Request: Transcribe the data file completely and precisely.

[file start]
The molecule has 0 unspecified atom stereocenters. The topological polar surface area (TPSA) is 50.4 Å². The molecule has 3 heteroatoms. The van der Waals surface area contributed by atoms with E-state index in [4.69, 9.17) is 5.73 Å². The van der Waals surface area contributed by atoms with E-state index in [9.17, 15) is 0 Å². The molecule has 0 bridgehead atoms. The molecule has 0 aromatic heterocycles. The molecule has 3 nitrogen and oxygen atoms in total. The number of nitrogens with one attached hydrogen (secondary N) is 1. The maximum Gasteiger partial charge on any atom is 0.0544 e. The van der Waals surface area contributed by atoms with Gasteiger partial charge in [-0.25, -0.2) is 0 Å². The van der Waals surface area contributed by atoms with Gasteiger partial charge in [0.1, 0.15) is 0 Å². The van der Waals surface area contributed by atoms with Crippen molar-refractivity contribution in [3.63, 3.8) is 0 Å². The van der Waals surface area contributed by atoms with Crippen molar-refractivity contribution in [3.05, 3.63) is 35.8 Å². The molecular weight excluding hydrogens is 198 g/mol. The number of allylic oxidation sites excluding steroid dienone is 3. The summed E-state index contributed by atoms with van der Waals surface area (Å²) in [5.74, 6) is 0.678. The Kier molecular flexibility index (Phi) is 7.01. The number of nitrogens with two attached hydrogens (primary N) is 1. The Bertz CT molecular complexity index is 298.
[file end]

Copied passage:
The molecule has 0 unspecified atom stereocenters. The topological polar surface area (TPSA) is 50.4 Å². The molecule has 3 heteroatoms. The van der Waals surface area contributed by atoms with E-state index in [4.69, 9.17) is 5.73 Å². The van der Waals surface area contributed by atoms with E-state index in [9.17, 15) is 0 Å². The molecule has 0 bridgehead atoms. The molecule has 0 aromatic heterocycles. The molecule has 3 nitrogen and oxygen atoms in total. The number of nitrogens with one attached hydrogen (secondary N) is 1. The maximum Gasteiger partial charge on any atom is 0.0544 e. The van der Waals surface area contributed by atoms with Gasteiger partial charge in [-0.25, -0.2) is 0 Å². The van der Waals surface area contributed by atoms with Gasteiger partial charge in [0.1, 0.15) is 0 Å². The van der Waals surface area contributed by atoms with Crippen molar-refractivity contribution in [3.63, 3.8) is 0 Å². The van der Waals surface area contributed by atoms with Crippen molar-refractivity contribution in [3.05, 3.63) is 35.8 Å². The molecular weight excluding hydrogens is 198 g/mol. The number of allylic oxidation sites excluding steroid dienone is 3. The summed E-state index contributed by atoms with van der Waals surface area (Å²) in [5.74, 6) is 0.678. The Kier molecular flexibility index (Phi) is 7.01. The number of nitrogens with two attached hydrogens (primary N) is 1. The Bertz CT molecular complexity index is 298.